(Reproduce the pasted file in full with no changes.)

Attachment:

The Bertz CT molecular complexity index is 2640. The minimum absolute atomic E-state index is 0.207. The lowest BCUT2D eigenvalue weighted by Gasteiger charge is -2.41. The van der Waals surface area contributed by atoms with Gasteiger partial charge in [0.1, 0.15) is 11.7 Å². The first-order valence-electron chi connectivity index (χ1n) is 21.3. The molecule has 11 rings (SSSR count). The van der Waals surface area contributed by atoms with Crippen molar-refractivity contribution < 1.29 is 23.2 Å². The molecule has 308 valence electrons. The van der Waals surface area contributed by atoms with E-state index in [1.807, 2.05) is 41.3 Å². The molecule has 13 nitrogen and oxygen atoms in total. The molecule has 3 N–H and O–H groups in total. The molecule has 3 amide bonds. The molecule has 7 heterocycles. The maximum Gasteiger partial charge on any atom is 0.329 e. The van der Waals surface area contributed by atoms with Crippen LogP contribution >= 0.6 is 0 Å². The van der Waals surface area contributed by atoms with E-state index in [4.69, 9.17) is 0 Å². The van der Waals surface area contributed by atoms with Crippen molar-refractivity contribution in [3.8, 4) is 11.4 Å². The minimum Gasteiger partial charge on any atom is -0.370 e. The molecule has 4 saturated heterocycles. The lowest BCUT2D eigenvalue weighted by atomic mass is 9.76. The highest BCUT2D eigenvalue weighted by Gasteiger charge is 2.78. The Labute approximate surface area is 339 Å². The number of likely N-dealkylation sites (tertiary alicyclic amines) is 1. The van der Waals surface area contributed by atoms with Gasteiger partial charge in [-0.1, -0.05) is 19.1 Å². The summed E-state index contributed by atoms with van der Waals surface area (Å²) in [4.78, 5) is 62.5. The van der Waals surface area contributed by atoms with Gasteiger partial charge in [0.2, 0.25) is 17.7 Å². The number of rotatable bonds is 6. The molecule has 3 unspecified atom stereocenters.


The Bertz CT molecular complexity index is 2640. The minimum absolute atomic E-state index is 0.207. The lowest BCUT2D eigenvalue weighted by Gasteiger charge is -2.41. The van der Waals surface area contributed by atoms with Gasteiger partial charge in [0.1, 0.15) is 11.7 Å². The first-order valence-electron chi connectivity index (χ1n) is 21.3. The molecule has 11 rings (SSSR count). The van der Waals surface area contributed by atoms with Crippen molar-refractivity contribution < 1.29 is 23.2 Å². The molecule has 308 valence electrons. The van der Waals surface area contributed by atoms with E-state index in [1.807, 2.05) is 41.3 Å². The molecule has 13 nitrogen and oxygen atoms in total. The molecule has 3 N–H and O–H groups in total. The molecule has 3 amide bonds. The molecule has 7 heterocycles. The maximum Gasteiger partial charge on any atom is 0.329 e. The van der Waals surface area contributed by atoms with Crippen LogP contribution >= 0.6 is 0 Å². The van der Waals surface area contributed by atoms with E-state index in [4.69, 9.17) is 0 Å². The van der Waals surface area contributed by atoms with Crippen molar-refractivity contribution in [3.8, 4) is 11.4 Å². The minimum Gasteiger partial charge on any atom is -0.370 e. The molecule has 4 saturated heterocycles. The lowest BCUT2D eigenvalue weighted by atomic mass is 9.76. The highest BCUT2D eigenvalue weighted by Gasteiger charge is 2.78. The Labute approximate surface area is 339 Å². The number of likely N-dealkylation sites (tertiary alicyclic amines) is 1. The van der Waals surface area contributed by atoms with Gasteiger partial charge in [-0.1, -0.05) is 19.1 Å². The summed E-state index contributed by atoms with van der Waals surface area (Å²) in [4.78, 5) is 62.5. The van der Waals surface area contributed by atoms with Gasteiger partial charge in [0.2, 0.25) is 17.7 Å². The number of rotatable bonds is 6. The molecule has 3 unspecified atom stereocenters.